Tire Basics for the Off-Road Enthusiast
For off-road enthusiasts, purchasing tires can be quite tricky. The choice is dependent on what type of driving the vehicle is going to be used for. Both tire and thread construction should be considered in making a decision as to the tire that will suit the needs of the owner.
The first thing we will look at is tire construction. Tires are constructed in one of three ways.
This type of casing is the best for highway use. The casing is generally made of polyester and gives a smooth ride. The tire is steel-belted, which helps hold the thread flat. The disadvantage with this type of casing is that the sidewalls are fairly weak and don’t resist impact very well. Another disadvantage is that the steel belts are fairly stiff and give a bad ride on road imperfections such as corrugations.
These tires have stronger construction than radials and have the same strength in the sidewalls as the threads. They also conform well to road imperfections. The casing is generally made of nylon. This type of tire was originally used for trail running and is still the best for off-road use, due to the flex in the thread. This flex means a smoother ride on off-road tracks. The disadvantage with bias ply is on blacktop: They have less directional stability than radials and tend to wear faster.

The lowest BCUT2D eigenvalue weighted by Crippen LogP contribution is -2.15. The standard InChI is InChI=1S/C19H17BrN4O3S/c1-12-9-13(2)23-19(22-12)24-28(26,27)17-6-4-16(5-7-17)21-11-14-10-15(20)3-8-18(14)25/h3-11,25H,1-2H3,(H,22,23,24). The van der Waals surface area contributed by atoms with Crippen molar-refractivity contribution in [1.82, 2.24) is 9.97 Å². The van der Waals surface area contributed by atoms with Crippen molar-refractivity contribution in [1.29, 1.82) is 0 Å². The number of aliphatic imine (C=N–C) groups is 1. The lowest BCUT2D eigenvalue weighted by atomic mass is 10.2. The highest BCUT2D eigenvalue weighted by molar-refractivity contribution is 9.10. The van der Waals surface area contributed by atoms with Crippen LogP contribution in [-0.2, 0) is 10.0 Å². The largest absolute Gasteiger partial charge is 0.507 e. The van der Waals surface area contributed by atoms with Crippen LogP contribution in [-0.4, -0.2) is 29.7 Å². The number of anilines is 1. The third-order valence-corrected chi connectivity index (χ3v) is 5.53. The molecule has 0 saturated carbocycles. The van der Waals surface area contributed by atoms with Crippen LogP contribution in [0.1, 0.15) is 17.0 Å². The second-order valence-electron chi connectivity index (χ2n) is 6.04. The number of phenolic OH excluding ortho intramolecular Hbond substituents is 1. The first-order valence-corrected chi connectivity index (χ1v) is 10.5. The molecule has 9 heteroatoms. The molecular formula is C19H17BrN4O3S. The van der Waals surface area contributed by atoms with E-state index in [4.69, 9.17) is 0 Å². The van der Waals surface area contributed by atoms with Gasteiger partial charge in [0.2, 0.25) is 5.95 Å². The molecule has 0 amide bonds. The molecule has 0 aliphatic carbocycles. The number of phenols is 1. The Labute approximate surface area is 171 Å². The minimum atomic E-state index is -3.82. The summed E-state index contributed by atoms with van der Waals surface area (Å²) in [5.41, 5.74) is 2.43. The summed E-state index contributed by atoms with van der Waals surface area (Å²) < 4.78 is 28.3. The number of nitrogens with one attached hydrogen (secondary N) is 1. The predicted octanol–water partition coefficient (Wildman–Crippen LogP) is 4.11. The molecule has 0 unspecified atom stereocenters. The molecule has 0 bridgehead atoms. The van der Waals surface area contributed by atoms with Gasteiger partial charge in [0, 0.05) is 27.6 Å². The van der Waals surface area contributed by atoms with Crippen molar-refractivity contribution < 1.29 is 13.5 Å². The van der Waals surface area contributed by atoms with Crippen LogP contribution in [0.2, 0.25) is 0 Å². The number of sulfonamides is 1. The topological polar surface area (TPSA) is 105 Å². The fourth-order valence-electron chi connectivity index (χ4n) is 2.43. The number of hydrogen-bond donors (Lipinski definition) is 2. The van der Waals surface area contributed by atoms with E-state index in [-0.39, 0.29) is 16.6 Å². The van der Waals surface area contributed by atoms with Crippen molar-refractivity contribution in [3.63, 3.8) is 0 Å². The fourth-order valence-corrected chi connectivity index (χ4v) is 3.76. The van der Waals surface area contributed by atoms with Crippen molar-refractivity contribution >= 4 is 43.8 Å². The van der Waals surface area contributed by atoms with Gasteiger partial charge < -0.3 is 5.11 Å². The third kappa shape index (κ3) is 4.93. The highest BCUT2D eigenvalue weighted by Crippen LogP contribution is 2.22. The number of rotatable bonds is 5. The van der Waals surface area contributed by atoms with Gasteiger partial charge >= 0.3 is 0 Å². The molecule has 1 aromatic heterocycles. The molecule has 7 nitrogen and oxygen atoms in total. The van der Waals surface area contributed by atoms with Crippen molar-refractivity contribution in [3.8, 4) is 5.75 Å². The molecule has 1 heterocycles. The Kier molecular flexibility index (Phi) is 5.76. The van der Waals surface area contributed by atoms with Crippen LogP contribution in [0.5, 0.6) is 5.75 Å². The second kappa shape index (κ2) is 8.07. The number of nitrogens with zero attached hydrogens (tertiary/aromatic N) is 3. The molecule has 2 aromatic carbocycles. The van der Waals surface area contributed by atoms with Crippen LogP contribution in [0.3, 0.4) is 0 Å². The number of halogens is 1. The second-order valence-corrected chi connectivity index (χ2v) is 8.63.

Bias belted tires are the best compromise for wheelers who do about 60% percent of their driving on the road. These tires have fiberglass or steel belting around the thread of the tire. This gives a ride characteristic of the radial on the road, but gives a stiff ride off-road unless used on a heavy vehicle.
When purchasing a tire, one should check the thread conformability by pressing down on the thread of the unmounted tire with a finger. Keep in mind, though, that the softer the thread, the faster it will wear. The stiffer thread will last longer, but will give a stiffer ride on off-road tracks.
When choosing a thread pattern, the size and weight of the vehicle has to be a consideration. Thread void ratio (the amount of open space between the thread blocks) will determine the amount of pressure per square inch the tire can put on the ground. A high void ratio will put more contact pressure on a smaller amount of rubber, given the vehicle’s weight. The same void ratio on a larger tire will decrease the contact pressure from the same vehicle. Hence a lighter vehicle, with the same tires, will give less contact pressure than a heavier vehicle. Now, imagine a lighter four-by with a wide, low void ratio tire. Contact pressure, in this case, would be low, giving less traction on any surface. Owners of lighter off-road vehicles should not overlook this potential problem.
All-Terrain vs. Mud vs. Highway
This area is easily understood by off-road newbies. When buying a tire, these are the categories in which tires are presented for purchase.
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About the author: Lawrence Wilson is a freelance writer. As a four-wheel drive enthusiast, trucks are his passion, both as a writer and a reader. He is an active member of several truck forums, including Four-Wheeler and IH8MUD.
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